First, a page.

Benjamin Moore, a member of Bruins for Burma, spent his spring break preparing for the opening of a high school at a refugee camp for Burma's ethnic Karen minority.
About 150 people stopped at the alumni center for a day of tastings, demonstrations and discussions about Asian cuisines and cultures in Los Angeles.
Youk Chhang, director of the Documentation Center of Cambodia, describes the challenges of teaching young people about the country's holocaust. Over the last two weeks of April, he met with students and faculty at UCLA, Berkeley, Irvine and San Diego.
In commemoration of what is now known as Black April in the Southeast Asian community, the Vietnamese Student Union held a series of events last week highlighted by a commemoration event Thursday.
An enticing mix of well-known personalities in the world of Asian cuisine and UCLA experts who study at the intersection of culture and food will be served up Sunday, May 2, to those who attend an all-day program, Asia in LA 2010: Creating and Consuming Asian Cuisines.
The former Buddhist monk and activist for Korean democracy brings a distinctive voice to campus, two weeks after marking a milestone in his career, the completion of "Ten Thousand Lives."
UCLA is developing a biodiversity research center in Bali, Indonesia, that will support research and educational collaboration between UCLA and three universities in Indonesia: Udayana University, Diponegoro University and the State University of Papua, as well as the Smithsonian Institution.
The winners include African Studies Center Director Andrew Apter and Center for Chinese Studies Co-director Yunxiang Yan. The 2010 fellowships will support UCLA research on Roman theater, Byzantine villagers, the trans-Atlantic slave trade and morality in contemporary China.
On Saturday, April 24, at the Los Angeles Times Festival of Books on campus, UCLA Professor Geoffrey Robinson will participate in a discussion of "History: Rising Above Oppression." Robinson is the author of "If You Leave Us Here, We Will Die: How Genocide Was Stopped in East Timor" (Princeton University Press, 2010). The discussion will take place at 11 a.m. in Haines 39.
On Sunday, April 25, at the Los Angeles Times Festival of Books on campus, UCLA Professor Richard Baum will participate in a discussion on "China: The Next Super Power? with three other panelists. Baum is the author, most recently, of "China Watcher: Confessions of a Peking Tom" (University of Washington, 2010). The discussion on Sunday will take place at noon in Young Hall CS 50.
Ali F. Igmen, a historian at CSU Long Beach who specializes in Central Asia and Kyrgyzstan, recalls the disappointments of the country's 2005 revolution in assessing the events of this week.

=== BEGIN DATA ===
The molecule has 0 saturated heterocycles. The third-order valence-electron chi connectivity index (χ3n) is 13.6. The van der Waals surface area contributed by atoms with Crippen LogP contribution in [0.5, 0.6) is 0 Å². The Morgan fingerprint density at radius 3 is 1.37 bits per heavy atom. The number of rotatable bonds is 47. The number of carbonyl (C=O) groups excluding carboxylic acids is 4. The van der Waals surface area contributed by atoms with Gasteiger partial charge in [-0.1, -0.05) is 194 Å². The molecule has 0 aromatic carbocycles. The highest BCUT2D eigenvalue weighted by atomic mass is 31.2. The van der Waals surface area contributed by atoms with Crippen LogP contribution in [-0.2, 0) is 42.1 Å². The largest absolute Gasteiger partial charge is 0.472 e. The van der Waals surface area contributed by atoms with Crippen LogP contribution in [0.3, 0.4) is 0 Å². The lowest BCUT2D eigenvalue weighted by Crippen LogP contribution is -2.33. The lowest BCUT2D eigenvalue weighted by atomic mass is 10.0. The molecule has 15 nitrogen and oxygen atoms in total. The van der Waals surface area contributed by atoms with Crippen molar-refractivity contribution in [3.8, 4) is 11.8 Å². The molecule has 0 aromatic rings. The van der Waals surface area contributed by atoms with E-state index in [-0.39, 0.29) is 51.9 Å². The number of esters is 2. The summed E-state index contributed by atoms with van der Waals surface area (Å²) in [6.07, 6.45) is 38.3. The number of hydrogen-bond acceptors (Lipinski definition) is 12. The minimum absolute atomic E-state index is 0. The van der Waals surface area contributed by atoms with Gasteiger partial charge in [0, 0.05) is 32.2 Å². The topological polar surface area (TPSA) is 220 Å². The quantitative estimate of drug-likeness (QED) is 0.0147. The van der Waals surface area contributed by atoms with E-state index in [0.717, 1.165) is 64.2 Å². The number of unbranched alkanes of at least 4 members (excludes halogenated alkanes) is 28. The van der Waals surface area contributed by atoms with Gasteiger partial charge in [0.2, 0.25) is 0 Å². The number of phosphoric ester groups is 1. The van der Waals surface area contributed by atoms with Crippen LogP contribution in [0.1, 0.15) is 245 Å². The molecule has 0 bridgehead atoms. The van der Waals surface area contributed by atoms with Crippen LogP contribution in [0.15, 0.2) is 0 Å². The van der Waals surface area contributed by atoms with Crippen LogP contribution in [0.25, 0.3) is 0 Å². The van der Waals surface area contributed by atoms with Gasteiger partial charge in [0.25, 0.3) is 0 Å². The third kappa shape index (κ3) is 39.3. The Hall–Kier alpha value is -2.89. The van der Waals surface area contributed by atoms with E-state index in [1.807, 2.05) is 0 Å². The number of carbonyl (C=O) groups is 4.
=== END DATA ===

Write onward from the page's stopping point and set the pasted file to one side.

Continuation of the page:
His Excellency Don Pramudwinai addresses a luncheon with UCLA faculty and students involved in Thai studies.
A multidisciplinary group of Korean studies experts engaged a UCLA audience in discussion of contemporary issues facing the peninsula, at a symposium sponsored by the Korean Cultural Center of Los Angeles.
Podcast from Panel One of the Conference held February 19, 2010
Podcast of "Crossing the Roof of the World" Conference, Panel 2
Obituary: Lucie Cheng, 70, Former Director of Asian American Studies and Founding Director of Pacific Rim Studies
Cheng was a pioneering social scientist who helped place the field of Asian American studies within a trans-Pacific context. After leaving UCLA in the mid-1990s, she remained an active scholar on both sides of the Pacific.
Officials from Seoul-based Dongguk University and UCLA sign a new memorandum of understanding that is expected to result in collaboration and exchange in fields beyond Buddhist studies.
Political Scientist Takeshi Iida investigates shifts in voter attitudes and participation behind the 2009 election result that brought the Democratic Party of Japan to power for the first time.
Saloni Mathur, a UCLA art historian, reconsiders the career of Amrita Sher-Gil with reference to Gauguin and Van Gogh, putting modernist painting in a global frame.
To write a sweeping new study of China's ramped-up engagement with African governments, "The Dragon's Gift: The Real Story of China in Africa," Deborah Brautigam of American University had to set aside most of what Chinese and Western media said on the subject.
As part of the International Human Rights Film Series, the Asia Institute put on a screening and discussion of an award-winning 2008 documentary, "The Bitter Taste of Tea," that takes a skeptical view of the fair trade movement's ability to protect laborers within this global industry. Listen to scholars, fair trade advocates and audience members delve into the issues in this audio podcast.
Allen Hicken of the University of Michigan traces some of today's political unrest and polarization in Thailand to the effects, intended and otherwise, of political reforms.
Years after Indian Ocean tsunami, students hope to help by marketing community's handicrafts, reports The Daily Bruin student newspaper.
"Afghanistan in Ink: Literatures of Nation, War, and Exile" focused on works written or recorded in the tumult of the past three decades. Audio podcasts of conference presentations are now available.
Indiana University's William Fierman gives a tour of language in post-Soviet Central Asia, describing how individual governments have responded to an altered political landscape in part by trying to control written and spoken usage.
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